• Reproductives - both winged and wingless: these are the future kings and queens. Beginning as wingless nymphs, they develop by shedding their skin through several stages until they are fully winged adults. With darker, more durable bodies and compound eyes, they are able to survive for short periods outside the colony. They are destined to either leave the nest on a colonising flight or to take over from the queen if she dies.
  • In some primitive termite species, there is no real worker caste, with the developing young taking on different roles as they moult. They may remain as undifferentiated workers, or moult into either a soldier or a reproductive form.

Termite Genetics Study

Needle in a haystack. This is a sequence of photographs showing what it takes to find and capture a queen termite from a termite mound. It was done as part of a genetic study into caste (worker, soldier, nymph etc ) determination in Coptotermes lacteus termites. C. lacteus are a common destructive species in Australia.

Life history cycle

Termites undergo an incomplete metamorphosis, with three developmental stages:

  • Egg
  • Nymph
  • Adult

The eggs hatch into nymphs (the first instar) that are fed by the workers, and these nymphs then moult several times, differentiating into worker, soldier or reproductive forms. Development into adult forms takes several months, depending on food, temperature and the size of the colony. Hormones are thought to control the numbers of each caste, with imbalances corrected by nymphs developing into whichever form is needed at the time.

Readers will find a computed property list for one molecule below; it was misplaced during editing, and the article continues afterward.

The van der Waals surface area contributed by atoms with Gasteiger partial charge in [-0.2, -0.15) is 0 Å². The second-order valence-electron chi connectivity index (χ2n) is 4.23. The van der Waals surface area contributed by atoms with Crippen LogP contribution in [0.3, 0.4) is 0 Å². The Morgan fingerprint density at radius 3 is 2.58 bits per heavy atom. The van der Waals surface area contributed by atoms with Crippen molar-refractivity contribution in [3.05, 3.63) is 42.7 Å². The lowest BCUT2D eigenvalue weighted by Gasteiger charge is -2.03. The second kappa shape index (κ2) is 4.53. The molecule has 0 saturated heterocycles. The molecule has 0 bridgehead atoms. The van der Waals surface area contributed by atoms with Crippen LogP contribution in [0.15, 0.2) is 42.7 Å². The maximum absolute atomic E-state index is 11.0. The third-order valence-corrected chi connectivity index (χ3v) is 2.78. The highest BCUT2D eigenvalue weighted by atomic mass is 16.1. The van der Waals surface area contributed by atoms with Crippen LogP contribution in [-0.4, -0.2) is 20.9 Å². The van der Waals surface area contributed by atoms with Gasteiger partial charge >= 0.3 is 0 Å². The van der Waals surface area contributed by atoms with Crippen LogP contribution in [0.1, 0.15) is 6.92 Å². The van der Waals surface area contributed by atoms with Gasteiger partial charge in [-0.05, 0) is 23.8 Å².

Breeding behaviours

Colonising flights

Termite colonies are formed when the winged reproductive forms leave their original nest and take a colonising flight. These flights occur during warm humid weather and usually take place during spring and autumn. The right combination of climatic conditions increases the chances of success in founding a new colony.

Starting a colony

Once a suitable site is found, the mating pair (the new king and queen) drop their wings, hollow out a small mating chamber, and the queen begins to lay a small number of eggs. Both the king and queen care for the young at this early stage. As the colony grows, the different castes take on their roles of workers and soldiers, leaving the queen to produce more and more eggs. She will produce 10-20 eggs in the early stages of a colony and may go on to lay over 1000 eggs a day after several years.

Economic impacts

Out of the 258 described (90 undescribed) termite species in Australia, only a few wood-damaging species are of concern to humans.


  • Gerozisis R. and P. Hadlington. 2001. Urban Pest Management. University of New South Wales Press, 4th Edition.
  • P. Hadlington. 1987. Australian termites and other common timber pests. UNSW Press.